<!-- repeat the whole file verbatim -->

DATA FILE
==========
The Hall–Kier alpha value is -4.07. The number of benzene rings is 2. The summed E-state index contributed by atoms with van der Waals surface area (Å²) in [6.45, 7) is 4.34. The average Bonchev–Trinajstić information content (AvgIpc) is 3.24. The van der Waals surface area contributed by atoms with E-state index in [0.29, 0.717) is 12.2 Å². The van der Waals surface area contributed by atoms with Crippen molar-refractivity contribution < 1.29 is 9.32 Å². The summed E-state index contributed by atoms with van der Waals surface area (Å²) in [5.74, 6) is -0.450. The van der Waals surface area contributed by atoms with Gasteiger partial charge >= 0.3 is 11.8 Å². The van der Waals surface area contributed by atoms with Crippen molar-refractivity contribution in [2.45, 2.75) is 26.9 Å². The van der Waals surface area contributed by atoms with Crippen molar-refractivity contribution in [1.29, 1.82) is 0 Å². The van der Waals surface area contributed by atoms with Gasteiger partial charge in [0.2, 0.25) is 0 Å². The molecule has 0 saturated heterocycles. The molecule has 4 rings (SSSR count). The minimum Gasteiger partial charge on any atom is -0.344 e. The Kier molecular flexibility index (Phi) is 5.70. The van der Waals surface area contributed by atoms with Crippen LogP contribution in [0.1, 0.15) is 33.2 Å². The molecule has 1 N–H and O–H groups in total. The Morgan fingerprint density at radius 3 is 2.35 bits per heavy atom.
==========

The Hall–Kier alpha value is -4.07. The number of benzene rings is 2. The summed E-state index contributed by atoms with van der Waals surface area (Å²) in [6.45, 7) is 4.34. The average Bonchev–Trinajstić information content (AvgIpc) is 3.24. The van der Waals surface area contributed by atoms with E-state index in [0.29, 0.717) is 12.2 Å². The van der Waals surface area contributed by atoms with Crippen molar-refractivity contribution < 1.29 is 9.32 Å². The summed E-state index contributed by atoms with van der Waals surface area (Å²) in [5.74, 6) is -0.450. The van der Waals surface area contributed by atoms with Gasteiger partial charge >= 0.3 is 11.8 Å². The van der Waals surface area contributed by atoms with Crippen molar-refractivity contribution in [2.45, 2.75) is 26.9 Å². The van der Waals surface area contributed by atoms with Crippen molar-refractivity contribution in [1.29, 1.82) is 0 Å². The van der Waals surface area contributed by atoms with Gasteiger partial charge in [0.2, 0.25) is 0 Å². The molecule has 0 saturated heterocycles. The molecule has 4 rings (SSSR count). The minimum Gasteiger partial charge on any atom is -0.344 e. The Kier molecular flexibility index (Phi) is 5.70. The van der Waals surface area contributed by atoms with Crippen LogP contribution in [0.1, 0.15) is 33.2 Å². The molecule has 1 N–H and O–H groups in total. The Morgan fingerprint density at radius 3 is 2.35 bits per heavy atom.